From Ultimate to Disc Golf: Fresh Plastic [Pt. 4]

May 18, 2020

This is part four in our series on learning to play disc golf as an ultimate player. The series is presented by Innova Discs, the Choice of Champions! 

Winter was upon us and we had lost daylight savings, so weekday golf was at an end. We were still hitting Ecker Hill on the weekends, but we’d shifted back to a gym schedule that left an hour or so to watch disc golf videos back at Brent’s house. It was through these videos that I started to pay attention to which discs the pros were throwing, and when, and why. I decided it was time to invest in some fresh plastic.

I went to Dick’s Sporting Goods (unaware at this point of the burgeoning independent disc stores in my area) and studied the Innova Flight Ratings poster hanging over their selection. “Speed” made intuitive sense to me: the sharper the edge, the more aerodynamic the disc, the faster it would fly. “Glide” seemed more appropriate for describing the flight of an Ultrastar than any of the discs I had been throwing, but I accepted it at face value. The final two categories seemed most important to me given my present limitations.

When you throw a right-handed backhand (RHBH), the left side of the disc moves faster through space than the right side due to the clockwise rotation. With enough power behind it, this creates lift and will raise the left side of the disc, steering it to the right (or, at least, this is how it was once explained to me). That is what “Turn,” the third number, refers to. I had not yet thrown a golf disc with enough combination of power and flat release to truly see a disc turn. Quite the opposite, in fact; I had only seen them “fade” to the left at the end of their natural flight paths. Fade is the fourth number. It seemed to me that my ideal disc would be the one that flew straight and landed flat, much like the Ultrastar. I set about looking for discs with the minimum amount of turn and fade, and there it was: 5, 5, 0, 0. The Star Mako3.

I purchased it immediately, along with a few others with low turn and fade numbers: a red/yellow tie-dye Champion TL (7, 4, 0, 1) and a yellow Star Aviar (2, 3, 0, 1). I did not yet know what “Star” or “Champion” referred to, but they were slightly more expensive than some of the others and, being a man of expensive tastes, I figured I’d invest in the “good” ones on faith that the old adage “buy cheap, pay twice” was as true of golf discs as it is of underwear and floss.

I had guessed right. These three discs, the Mako3 in particular, were perfect for my skill set. The Star plastic was also a good choice as the primary difference between Star and the cheaper option (DX plastic) is enhanced durability, and I was about to spend the next few months just absolutely blasting these discs into trees.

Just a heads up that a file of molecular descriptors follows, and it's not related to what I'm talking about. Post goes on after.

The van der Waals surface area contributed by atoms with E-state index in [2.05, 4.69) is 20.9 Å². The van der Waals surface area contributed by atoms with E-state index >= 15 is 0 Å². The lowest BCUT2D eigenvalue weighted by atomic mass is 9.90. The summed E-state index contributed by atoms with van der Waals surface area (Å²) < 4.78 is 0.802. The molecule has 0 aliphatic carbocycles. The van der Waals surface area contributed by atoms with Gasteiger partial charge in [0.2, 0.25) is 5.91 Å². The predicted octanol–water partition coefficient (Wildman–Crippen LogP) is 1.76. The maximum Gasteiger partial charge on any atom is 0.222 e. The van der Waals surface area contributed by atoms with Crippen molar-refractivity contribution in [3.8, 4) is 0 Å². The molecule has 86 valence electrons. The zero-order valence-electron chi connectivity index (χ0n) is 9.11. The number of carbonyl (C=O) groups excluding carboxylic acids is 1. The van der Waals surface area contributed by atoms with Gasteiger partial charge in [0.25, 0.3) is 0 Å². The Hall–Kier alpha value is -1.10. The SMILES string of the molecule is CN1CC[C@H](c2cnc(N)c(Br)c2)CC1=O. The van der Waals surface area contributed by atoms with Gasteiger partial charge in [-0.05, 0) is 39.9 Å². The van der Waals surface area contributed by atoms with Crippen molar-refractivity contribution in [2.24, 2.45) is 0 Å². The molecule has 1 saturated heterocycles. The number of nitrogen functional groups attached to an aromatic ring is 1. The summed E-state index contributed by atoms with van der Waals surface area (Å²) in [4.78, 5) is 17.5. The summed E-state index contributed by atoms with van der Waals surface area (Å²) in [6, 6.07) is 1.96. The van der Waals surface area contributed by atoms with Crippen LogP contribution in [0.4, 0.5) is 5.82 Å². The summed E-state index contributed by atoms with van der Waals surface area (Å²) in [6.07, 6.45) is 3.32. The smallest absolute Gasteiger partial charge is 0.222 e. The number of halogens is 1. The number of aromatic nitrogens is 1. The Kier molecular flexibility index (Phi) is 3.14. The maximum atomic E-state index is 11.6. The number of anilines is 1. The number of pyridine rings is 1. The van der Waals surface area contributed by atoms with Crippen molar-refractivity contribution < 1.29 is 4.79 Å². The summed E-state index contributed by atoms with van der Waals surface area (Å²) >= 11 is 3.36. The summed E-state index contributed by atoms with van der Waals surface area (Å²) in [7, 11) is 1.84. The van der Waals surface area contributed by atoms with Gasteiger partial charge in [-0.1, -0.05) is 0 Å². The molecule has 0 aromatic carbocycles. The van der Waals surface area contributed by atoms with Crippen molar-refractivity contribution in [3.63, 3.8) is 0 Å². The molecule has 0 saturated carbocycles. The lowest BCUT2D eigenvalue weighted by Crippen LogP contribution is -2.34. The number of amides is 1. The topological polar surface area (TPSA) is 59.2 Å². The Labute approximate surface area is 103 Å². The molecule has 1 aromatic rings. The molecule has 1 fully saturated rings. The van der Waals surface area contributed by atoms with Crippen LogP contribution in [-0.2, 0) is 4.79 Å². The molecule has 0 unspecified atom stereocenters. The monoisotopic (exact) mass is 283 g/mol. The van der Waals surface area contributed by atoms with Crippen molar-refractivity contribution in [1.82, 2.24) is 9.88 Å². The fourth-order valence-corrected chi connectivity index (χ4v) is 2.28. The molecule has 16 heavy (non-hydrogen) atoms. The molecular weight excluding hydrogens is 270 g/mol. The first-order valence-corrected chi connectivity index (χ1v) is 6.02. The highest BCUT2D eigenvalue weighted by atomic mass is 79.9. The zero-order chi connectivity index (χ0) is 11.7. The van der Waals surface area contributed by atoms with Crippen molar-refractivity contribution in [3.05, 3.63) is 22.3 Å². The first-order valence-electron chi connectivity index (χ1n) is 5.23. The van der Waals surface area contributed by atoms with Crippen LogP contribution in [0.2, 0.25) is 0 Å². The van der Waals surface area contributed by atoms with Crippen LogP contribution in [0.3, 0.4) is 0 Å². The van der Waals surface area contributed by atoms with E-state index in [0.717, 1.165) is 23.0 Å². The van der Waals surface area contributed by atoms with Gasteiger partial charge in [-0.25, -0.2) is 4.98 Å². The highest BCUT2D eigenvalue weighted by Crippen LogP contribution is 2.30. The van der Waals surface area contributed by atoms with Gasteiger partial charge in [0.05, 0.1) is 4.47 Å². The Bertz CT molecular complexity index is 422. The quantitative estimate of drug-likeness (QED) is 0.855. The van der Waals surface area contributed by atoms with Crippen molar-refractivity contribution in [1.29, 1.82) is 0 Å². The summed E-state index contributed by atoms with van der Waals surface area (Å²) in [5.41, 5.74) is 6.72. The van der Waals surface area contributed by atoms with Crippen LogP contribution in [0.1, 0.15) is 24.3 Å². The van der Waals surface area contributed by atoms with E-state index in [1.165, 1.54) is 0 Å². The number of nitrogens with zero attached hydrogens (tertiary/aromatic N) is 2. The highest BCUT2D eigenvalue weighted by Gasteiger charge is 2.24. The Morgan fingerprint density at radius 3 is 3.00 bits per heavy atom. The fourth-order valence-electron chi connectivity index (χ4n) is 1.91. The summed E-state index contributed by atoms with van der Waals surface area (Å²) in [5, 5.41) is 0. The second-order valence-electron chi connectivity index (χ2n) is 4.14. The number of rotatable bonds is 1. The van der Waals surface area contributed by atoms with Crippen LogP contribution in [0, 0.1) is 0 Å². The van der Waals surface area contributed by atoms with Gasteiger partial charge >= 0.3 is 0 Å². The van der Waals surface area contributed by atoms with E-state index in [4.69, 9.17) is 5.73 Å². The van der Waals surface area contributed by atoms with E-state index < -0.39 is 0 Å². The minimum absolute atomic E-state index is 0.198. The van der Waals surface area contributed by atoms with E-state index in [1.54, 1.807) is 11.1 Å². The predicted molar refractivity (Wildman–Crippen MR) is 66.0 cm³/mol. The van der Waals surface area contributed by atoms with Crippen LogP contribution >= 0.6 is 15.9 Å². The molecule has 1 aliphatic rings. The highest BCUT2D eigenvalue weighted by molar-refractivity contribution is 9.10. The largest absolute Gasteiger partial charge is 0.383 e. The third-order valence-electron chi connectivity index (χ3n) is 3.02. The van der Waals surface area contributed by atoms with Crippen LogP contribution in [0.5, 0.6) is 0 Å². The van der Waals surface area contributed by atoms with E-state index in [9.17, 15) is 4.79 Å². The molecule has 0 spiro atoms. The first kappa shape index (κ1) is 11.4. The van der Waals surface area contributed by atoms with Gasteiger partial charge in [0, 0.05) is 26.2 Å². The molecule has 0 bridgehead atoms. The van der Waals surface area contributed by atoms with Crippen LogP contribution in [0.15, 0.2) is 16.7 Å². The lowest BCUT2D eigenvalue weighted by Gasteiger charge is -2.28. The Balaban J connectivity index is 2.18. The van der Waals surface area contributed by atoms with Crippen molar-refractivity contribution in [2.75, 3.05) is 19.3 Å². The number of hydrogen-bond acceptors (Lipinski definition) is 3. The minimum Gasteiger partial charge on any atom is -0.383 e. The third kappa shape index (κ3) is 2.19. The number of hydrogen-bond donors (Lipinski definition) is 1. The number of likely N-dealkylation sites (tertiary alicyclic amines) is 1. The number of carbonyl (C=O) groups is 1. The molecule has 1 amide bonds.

My fourth Tuesday Tip for ultimate players picking up disc golf is a specific one: Invest in an Aviar, a Mako3, and a TL, all in premium (Champion or Star) plastic. If you go on r/discgolf, there is no shortage of threads asking which discs are the best for beginners. Comments hang from these threads suggesting dozens of discs across different brands, undoubtedly overwhelming the poor beginner who posed the question. The thing is, they’re all probably right; there is a massive overlap in the discs offered by different brands.

I am writing this very specifically from my own experience, and my word is far from gospel, but it has worked for me. I chose Innova because it was what was readily available when I went looking. Today, I throw a bag composed entirely of Innova discs, sponsorship free, because I think they are the best; brand allegiance is a helluva drug. If you think Westside Discs has the coolest aesthetic (they do), search for a local disc shop and pick them up or order some from an online retailer. If you like Paige Pierce and want to bomb Discraft like she does, you can easily find those too. I’m not here to push one brand over another. Consult the Marshall Street Flight Guide to find comparable molds across brands, and this Plastics Matrix to find comparable plastics. But if you want my advice, I say buy those three.

There are a number of minute differences in the flight properties of each type of plastic, but these are best learned through experimentation. The reason I explicitly suggest the “expensive” investment (and really, for the three discs I’m recommending, the difference in price between the least and most costly totals between 12-21 dollars, depending on the vendor) is because price equals durability, which equals consistency. When a disc gets beat up through use, its flight characteristics will change. Primarily, it will “turn” more easily. It took a long time before my Champion TL’s flight characteristics began to change, despite the beating the poor thing took as I learned how to drive.

The takeaway: Only with a consistent disc can you develop consistency in your swing.

The post From Ultimate to Disc Golf: Fresh Plastic [Pt. 4] appeared first on Ultiworld Disc Golf.

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